C1: Filtration


Filtration

 

In chemistry, there are many different methods of separating materials from each other. To separate the elements in a compound from each other, a chemical reaction is required.

A mixture can be separated by physical processes and this is what we are going to be looking at today.

The five main processes which you can be asked about in the exam are filtration, evaporation, simple distillation, fractional distillation, and chromatography.

Let’s start with filtration.

Filtration can be used when you have something which is insoluble, that means it does not dissolve, in a liquid.

A filter is used to separate the solid and the liquid from each other because the solid cannot fit through the holes in a filter, but the liquid can.

The most common filter used in GCSE science lessons is filter paper. The filter paper is placed in a funnel on top of a collection vessel and the mixture is poured through. The insoluble solid remains on the filter paper but the liquid passes through.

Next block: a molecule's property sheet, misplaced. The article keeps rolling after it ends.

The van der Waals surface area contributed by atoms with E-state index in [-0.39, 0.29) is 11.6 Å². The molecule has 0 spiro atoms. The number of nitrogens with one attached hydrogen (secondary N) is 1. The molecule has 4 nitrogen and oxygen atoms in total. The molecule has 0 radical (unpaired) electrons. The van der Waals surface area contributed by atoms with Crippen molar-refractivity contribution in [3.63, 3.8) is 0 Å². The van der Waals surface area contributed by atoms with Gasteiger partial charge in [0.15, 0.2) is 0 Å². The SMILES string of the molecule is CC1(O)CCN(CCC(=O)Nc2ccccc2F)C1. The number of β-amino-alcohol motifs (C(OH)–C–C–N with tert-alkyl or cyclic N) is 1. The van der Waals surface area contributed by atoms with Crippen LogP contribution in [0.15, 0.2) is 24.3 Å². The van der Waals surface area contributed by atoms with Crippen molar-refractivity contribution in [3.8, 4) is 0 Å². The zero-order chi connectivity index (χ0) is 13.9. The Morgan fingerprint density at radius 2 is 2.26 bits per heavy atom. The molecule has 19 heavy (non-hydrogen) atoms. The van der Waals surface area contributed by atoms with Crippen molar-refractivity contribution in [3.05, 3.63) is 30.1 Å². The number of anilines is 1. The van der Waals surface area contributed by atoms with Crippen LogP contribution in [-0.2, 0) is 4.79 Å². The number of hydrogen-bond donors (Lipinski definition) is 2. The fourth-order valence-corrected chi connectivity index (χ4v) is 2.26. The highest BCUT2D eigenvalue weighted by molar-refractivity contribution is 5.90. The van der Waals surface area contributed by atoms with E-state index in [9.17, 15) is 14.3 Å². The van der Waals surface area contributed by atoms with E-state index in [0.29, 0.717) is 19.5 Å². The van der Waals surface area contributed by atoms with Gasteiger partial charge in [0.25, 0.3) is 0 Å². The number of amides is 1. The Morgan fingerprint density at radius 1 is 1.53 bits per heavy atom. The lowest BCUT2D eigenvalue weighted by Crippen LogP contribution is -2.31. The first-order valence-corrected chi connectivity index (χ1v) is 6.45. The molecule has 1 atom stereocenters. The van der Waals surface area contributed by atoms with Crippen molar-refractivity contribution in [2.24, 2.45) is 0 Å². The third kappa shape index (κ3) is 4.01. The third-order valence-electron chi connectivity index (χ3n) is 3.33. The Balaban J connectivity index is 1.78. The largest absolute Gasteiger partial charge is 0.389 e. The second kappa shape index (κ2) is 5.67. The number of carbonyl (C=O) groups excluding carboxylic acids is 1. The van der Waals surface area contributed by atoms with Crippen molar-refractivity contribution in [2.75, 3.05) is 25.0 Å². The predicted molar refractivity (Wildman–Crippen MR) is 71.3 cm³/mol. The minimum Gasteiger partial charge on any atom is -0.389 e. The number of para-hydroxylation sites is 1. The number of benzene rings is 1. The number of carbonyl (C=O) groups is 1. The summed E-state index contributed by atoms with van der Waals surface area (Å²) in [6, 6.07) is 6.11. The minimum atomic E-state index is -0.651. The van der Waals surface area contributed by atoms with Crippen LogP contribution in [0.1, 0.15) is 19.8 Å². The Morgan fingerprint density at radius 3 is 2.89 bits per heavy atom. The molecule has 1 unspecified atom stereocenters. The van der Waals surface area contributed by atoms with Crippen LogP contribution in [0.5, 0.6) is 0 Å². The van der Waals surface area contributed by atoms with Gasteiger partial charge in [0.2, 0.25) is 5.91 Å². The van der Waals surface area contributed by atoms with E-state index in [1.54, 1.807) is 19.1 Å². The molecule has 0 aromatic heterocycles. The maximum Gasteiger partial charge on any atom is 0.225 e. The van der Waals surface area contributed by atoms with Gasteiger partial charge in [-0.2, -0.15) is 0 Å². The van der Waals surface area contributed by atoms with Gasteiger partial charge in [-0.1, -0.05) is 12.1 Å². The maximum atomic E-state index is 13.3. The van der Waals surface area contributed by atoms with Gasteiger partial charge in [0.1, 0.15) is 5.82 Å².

Filtration can be used to separate sand from water.  If you had salt water and sand, the sand would remain in the filter, but the salt would pass through.

This is because the salt ions, formed when the salt is added to the water, are smaller than the holes in the filter. If you wanted to extract either the salt or the water from your salt water mixture, you would need a second separation technique.

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